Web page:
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Looking for feedback on aggregated Strike suggestions, and big thread is too crowded

STAR WARS: The Old Republic > English > Galactic Starfighter
Looking for feedback on aggregated Strike suggestions, and big thread is too crowded

lwiggles's Avatar


lwiggles
06.03.2015 , 07:31 AM | #51
Quote: Originally Posted by Nemarus View Post
10) Give the Clarion Heavy Laser Cannons. HLC's are the quintessential Strike weapon, and every Strike should have them. They would cement the Clarion as a great anti-minelayer ship, as well as giving it more capability to assault satellites that have turrets.
On behalf of a flyboy buddy who is preferred status. His suggestion is that this doesn't really give Clarion a role, and his recommends giving them BLC instead, providing them a clear role in clearing satts in dom and benefits in tdm as well.

Hope it helps
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Ramalina's Avatar


Ramalina
06.03.2015 , 08:38 AM | #52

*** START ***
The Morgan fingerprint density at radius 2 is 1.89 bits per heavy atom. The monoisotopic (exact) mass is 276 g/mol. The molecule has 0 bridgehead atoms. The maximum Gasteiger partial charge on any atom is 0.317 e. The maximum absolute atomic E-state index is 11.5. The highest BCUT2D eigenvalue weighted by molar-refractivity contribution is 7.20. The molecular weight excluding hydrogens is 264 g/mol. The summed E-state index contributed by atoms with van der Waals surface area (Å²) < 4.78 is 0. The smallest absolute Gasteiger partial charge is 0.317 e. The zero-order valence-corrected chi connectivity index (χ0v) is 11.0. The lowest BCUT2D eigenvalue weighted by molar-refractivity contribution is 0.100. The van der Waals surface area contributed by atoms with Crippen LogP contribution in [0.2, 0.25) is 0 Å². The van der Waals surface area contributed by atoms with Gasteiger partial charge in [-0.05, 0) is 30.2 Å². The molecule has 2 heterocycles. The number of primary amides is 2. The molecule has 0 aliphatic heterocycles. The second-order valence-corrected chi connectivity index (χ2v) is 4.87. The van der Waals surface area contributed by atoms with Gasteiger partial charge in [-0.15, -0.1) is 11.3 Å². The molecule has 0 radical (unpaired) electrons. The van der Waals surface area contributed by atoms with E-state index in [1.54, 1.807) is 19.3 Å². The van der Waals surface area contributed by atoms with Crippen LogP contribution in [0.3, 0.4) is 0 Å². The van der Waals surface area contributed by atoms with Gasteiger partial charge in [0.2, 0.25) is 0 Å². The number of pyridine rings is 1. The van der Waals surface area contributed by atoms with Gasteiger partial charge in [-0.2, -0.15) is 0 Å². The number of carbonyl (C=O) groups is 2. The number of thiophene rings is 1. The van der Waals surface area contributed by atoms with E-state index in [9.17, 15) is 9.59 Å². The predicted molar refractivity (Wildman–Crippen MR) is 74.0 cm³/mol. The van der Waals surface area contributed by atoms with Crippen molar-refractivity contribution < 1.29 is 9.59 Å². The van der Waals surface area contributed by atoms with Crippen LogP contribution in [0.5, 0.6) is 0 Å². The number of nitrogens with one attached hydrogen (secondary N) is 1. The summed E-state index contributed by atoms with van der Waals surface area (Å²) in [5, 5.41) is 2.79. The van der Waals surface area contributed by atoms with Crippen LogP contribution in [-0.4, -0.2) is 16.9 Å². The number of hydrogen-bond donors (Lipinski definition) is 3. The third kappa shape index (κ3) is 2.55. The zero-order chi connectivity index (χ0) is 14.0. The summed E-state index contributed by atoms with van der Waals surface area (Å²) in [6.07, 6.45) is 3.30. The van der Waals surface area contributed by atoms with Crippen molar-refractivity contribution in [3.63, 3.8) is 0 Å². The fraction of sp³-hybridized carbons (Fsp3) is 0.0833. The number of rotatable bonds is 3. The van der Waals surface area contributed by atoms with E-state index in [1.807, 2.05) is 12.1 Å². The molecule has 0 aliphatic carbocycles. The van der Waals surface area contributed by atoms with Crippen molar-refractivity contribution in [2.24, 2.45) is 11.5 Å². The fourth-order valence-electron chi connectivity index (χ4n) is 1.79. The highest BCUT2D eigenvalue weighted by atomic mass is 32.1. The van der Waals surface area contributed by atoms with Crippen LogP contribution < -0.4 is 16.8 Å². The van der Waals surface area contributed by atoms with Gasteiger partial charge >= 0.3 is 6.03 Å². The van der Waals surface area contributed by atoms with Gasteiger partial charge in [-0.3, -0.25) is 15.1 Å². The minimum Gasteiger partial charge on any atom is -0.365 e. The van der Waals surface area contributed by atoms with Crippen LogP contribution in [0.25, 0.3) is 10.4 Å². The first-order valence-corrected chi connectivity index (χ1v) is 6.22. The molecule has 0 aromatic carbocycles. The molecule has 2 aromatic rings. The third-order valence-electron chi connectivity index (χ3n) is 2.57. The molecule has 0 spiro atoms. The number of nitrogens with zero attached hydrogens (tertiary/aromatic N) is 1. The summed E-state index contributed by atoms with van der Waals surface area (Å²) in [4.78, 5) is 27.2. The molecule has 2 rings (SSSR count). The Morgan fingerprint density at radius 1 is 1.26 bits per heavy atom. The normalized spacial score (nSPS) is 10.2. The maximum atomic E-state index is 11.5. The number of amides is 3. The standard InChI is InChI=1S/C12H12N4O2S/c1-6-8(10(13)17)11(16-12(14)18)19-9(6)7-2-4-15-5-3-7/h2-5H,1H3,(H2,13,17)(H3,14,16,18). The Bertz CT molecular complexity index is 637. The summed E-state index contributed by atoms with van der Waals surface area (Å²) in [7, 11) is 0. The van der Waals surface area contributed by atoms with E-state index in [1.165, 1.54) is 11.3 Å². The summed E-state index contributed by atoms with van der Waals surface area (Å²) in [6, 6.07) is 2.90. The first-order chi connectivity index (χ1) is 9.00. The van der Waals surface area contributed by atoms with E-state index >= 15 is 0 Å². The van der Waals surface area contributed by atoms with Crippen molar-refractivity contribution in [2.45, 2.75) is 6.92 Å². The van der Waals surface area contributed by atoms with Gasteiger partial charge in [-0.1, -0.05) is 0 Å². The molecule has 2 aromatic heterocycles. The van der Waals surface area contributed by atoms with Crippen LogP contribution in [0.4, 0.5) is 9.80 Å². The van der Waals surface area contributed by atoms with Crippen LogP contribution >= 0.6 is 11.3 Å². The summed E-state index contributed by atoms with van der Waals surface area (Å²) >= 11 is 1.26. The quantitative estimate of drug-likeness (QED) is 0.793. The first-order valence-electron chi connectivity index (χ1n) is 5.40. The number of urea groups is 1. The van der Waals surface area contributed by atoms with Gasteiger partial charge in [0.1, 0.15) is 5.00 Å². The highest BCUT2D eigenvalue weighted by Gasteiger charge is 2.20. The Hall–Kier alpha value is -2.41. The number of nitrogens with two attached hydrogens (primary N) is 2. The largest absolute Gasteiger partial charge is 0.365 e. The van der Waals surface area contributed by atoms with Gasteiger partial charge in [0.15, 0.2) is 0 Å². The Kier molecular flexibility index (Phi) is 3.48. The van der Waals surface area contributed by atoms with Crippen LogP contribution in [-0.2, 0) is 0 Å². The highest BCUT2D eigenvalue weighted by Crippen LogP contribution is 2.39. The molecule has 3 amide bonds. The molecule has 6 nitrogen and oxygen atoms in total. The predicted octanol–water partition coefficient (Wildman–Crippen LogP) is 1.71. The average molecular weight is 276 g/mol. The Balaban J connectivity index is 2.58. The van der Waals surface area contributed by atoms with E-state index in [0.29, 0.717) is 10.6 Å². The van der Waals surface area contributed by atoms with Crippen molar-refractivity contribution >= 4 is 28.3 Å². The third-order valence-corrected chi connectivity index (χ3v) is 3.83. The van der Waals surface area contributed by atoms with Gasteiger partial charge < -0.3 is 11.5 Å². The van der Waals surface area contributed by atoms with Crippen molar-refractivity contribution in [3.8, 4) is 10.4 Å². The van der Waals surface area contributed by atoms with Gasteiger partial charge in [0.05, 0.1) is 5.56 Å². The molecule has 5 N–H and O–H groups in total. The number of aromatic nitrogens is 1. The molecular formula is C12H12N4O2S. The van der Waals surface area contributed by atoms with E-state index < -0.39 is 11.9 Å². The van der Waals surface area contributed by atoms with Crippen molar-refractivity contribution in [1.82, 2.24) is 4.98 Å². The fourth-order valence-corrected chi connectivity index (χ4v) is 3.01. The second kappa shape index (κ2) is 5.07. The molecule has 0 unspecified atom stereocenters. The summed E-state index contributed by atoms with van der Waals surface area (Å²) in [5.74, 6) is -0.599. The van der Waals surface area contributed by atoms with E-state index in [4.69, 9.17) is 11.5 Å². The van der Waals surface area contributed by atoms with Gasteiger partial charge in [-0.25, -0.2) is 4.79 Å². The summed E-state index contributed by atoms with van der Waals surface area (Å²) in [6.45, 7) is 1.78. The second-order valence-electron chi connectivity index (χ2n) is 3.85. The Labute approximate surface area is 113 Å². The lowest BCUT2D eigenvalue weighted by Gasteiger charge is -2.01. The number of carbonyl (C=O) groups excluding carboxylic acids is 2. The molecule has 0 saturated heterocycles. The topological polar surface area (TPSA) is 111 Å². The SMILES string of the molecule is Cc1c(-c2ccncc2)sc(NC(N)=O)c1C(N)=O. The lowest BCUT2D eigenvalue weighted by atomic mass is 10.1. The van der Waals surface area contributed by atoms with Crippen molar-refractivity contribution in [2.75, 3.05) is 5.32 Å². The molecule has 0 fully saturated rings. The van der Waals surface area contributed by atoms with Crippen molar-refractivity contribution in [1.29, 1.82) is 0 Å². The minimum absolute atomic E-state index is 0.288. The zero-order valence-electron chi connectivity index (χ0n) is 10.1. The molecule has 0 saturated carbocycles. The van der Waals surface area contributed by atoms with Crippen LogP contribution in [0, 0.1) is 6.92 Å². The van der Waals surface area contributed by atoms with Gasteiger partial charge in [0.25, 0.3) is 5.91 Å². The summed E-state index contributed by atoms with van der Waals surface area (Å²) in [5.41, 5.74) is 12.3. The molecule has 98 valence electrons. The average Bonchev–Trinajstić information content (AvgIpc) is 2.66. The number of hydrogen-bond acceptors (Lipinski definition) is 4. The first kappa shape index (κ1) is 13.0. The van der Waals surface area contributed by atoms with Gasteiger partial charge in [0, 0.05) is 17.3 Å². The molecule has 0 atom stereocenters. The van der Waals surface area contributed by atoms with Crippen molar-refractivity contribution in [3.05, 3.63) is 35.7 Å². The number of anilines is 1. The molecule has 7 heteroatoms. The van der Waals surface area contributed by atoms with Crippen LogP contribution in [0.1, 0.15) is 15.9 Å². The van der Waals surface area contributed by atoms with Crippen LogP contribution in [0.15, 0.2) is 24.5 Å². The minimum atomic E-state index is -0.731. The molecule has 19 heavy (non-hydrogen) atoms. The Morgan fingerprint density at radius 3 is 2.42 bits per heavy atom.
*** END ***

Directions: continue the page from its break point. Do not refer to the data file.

For Yallia:

Diagram, unfortunately not a particularly well drawn one.

Labeling for the diagram from left to right, cause my crappy free drawing program hates text insertion:

Pilot's eye
Blue dotted line: plane where firing arc circle is drawn (think of it as a window with a circle drawn on it to match the edge of the firing arc angle).
Brown Theta: Angle of the narrower (black) firing arc
Red vertical line: baseline range of the wider (red) firing arc)
Brown Theta 2: Angle of the wider (red) firing arc.
Black vertical line: baseline range of the narrower (black) firing arc
Red dashed vertical line: Wider firing arc with range capacitors
Black dashed line: Narrower firing arc with range capacitors.

The volume of space weapon fire can hit can be increased by increasing the range (longer cone), increasing the firing arc (wider cone), or both.

However, for any particular angle of firing arc, the circle where that cone intersects the blue reference plane does not change, because the range from the eye to that plane is fixed (and typically pretty short). That circle is the firing arc that shows up on your UI. So by looking at that circle you can tell if a target is within the right angular parameters for a shot. To tell if you can hit it, you also need the range text, because a target could be within the proper angles, but too far away to be in the cone that is swept by the weapon fire.

Notice that it's a straight line from the eye to the reference plane to the normal range to the enhanced range if you follow the outside edge of a firing arc. That's why the apparent size of the circle for a 24 degree arc remains the same whether the weapon range is 5 m or 50,000 m, despite the fact that the volume of the cone that defines the weapon envelope is much bigger for a max range of 50,000 m.